- A little dab of this and a little dab of that at the eye of the news shitstorm, a little droplet behind your chi — Rachel Monroe on the rise of the Essential Oils: “Oils are touted as something between a perfume and a potion, a substance that can keep you smelling nice while also providing physical and psychological benefits. They are often stocked on the same shelves as herbal remedies such as echinacea and St.-John’s-wort; big-box stores sell aromatherapy diffusers as an alternative to synthetic-smelling products like Febreze. The model Miranda Kerr used oils to help her get over her breakup with Orlando Bloom. The pop star Kesha tweeted that she starts off every day by sniffing essential oils: “They make me feel so peaceful.” Gwyneth Paltrow is a fan, unsurprisingly, but so are RuPaul, Alanis Morissette, and a trainer for the New York Knicks.”
- Snippets from Elizabeth Hardwick’s days at NYRB and at Columbia from Darryl Pinckney: “Elizabeth Hardwick wrote about what engaged her. Over the years, I would hear her say that she’d had to tell an editor she didn’t want to write about a certain book or author because she found she didn’t have anything interesting to say after all. […] it didn’t matter if she was writing for glossy publications with her eye on the word count, for a venerable quarterly with a thick spine, or for a newspaper book-review section not looking for controversy. Every assignment got Hardwick at full sail, all mind and style. Nothing is casual, she said. You are always up against the limits of yourself.”
- I have absolutely no idea whether Kazuo Ishiguro deserves the Nobel, but he is one of my favorite writers — he’s good, and you can find in any number of articles the array of things he’s good at; don’t ask me because I’m of those people who enjoyed Ishiguro’s The Unconsoled. But James Wood, who hated The Unconsoled, and who I also admire, is iffy about the whole business. Which puts me in a rather curious mood: Can it, dear god, be true that Wood is, or even worse, I am, wrong? Wood on the latest Swedish prize giveaway: “I hoped that the Albanian writer Ismail Kadare would win this year’s Nobel Prize in Literature—but, then, I hope that every year. Kazuo Ishiguro’s en-Nobelment is a surprise; I wonder how many readers had thought of him as a likely contender. […] [He has] supremely done [his] own kind of thing, calmly undeterred by literary fashion, the demands of the market, or the intermittent incomprehension of critics.”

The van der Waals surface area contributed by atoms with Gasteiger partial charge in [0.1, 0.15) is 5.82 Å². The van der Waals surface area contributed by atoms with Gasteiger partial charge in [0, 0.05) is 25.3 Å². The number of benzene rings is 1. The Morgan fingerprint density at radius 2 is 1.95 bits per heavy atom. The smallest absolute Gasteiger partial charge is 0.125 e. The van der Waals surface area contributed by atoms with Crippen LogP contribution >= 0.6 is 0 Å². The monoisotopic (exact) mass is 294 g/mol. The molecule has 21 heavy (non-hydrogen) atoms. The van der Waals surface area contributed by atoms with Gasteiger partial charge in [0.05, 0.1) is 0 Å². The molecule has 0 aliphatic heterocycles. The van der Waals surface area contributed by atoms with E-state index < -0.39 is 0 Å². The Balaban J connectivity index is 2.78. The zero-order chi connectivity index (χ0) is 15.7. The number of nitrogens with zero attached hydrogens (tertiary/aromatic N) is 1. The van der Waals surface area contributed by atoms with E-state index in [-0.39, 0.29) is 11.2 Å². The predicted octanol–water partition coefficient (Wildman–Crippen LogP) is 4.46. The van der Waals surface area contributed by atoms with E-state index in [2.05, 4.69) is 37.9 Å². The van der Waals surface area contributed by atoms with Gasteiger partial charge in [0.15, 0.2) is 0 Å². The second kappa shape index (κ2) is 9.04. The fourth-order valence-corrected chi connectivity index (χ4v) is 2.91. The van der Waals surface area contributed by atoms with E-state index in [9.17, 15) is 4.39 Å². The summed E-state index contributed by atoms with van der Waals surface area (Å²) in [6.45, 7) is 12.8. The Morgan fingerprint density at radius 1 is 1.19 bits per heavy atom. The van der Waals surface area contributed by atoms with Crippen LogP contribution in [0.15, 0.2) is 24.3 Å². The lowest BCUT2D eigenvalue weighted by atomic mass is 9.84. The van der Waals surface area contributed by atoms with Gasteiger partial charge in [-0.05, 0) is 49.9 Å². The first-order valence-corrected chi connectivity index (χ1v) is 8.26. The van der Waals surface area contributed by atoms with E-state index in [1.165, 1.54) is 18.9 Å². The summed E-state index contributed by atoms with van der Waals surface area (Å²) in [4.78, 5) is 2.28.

- Perhaps the more Twittered author and critic disagreement today is one between Vanessa Grigoriadis and Michelle Goldberg, both of the Times. In the latest episode of the Longform Podcast, Grigoriadis, discusses her latest book, Blurred Lines: Rethinking Sex, Power, and Consent on Campus, Goldberg’s consequential review, the subsequent Twitter warfare. If you don’t want to listen to the whole thing, Jia Tolentino’s analysis of the contention is informative and concise.
- Bet twenty bucks this guy went to the game to leave it and to tweet about the leaving: “Vice President Mike Pence walked out of an N.F.L. game in his home state of Indiana on Sunday after nearly two dozen players on the visiting San Francisco 49ers knelt during the playing of the national anthem.”
- Speaking of gambling, what are the chances the Democratic Party will be properly up and running in time to win elections? The Times on the reformation of the Left: “It started as a scrappy grass-roots protest movement against President Trump, but now the so-called resistance is attracting six- and seven-figure checks from major liberal donors, posing an insurgent challenge to some of the left’s most venerable institutions — and the Democratic Party itself.“
You’re having a dinner party or you’re invited to one or you’re just at the right place at the right time and a perfunctory dinner extends into a leisurely span of sitting and talking or into a bass-heavy dancing and occasional nibbling: Whom — I think whom is right — would you want to be with? Yes, yes, family, friends, partners, etc. But fantasize a little. Which celebrity, writer, director, president? I’m sure everyone’s at one point imagined having dinner — and post-dinner activities that may lead to breakfast — with their middle school celebrity crushes. Even now, you only need a bit of prompt to fall into that rabbit hole of fantasy. Here are Novella’s choices.
It’s not a hard answer really — who would you want to spend a leisurely evening with, basked in moonlight and the flickering of a single candle on your beautifully decorated table? For me, it would be a literal dream, (and I’m saying this literally because I have had this dream many times) to spend an evening, sharing a meal with Frank Ocean. Ever since 2011, when Frank dropped his first mixtape, Nostalgia Ultra, I immediately became a super fan. Who wouldn’t want to know what goes on in his mind? The opportunity to spend a night, picking his brain — or listening to anything he would want to say — is something that I wouldn’t be able to pass up on. Frank’s lyrics are beautifully written, and combined with the soft velvet of his voice, he creates an aura of mystery that one can’t help wanting to unravel.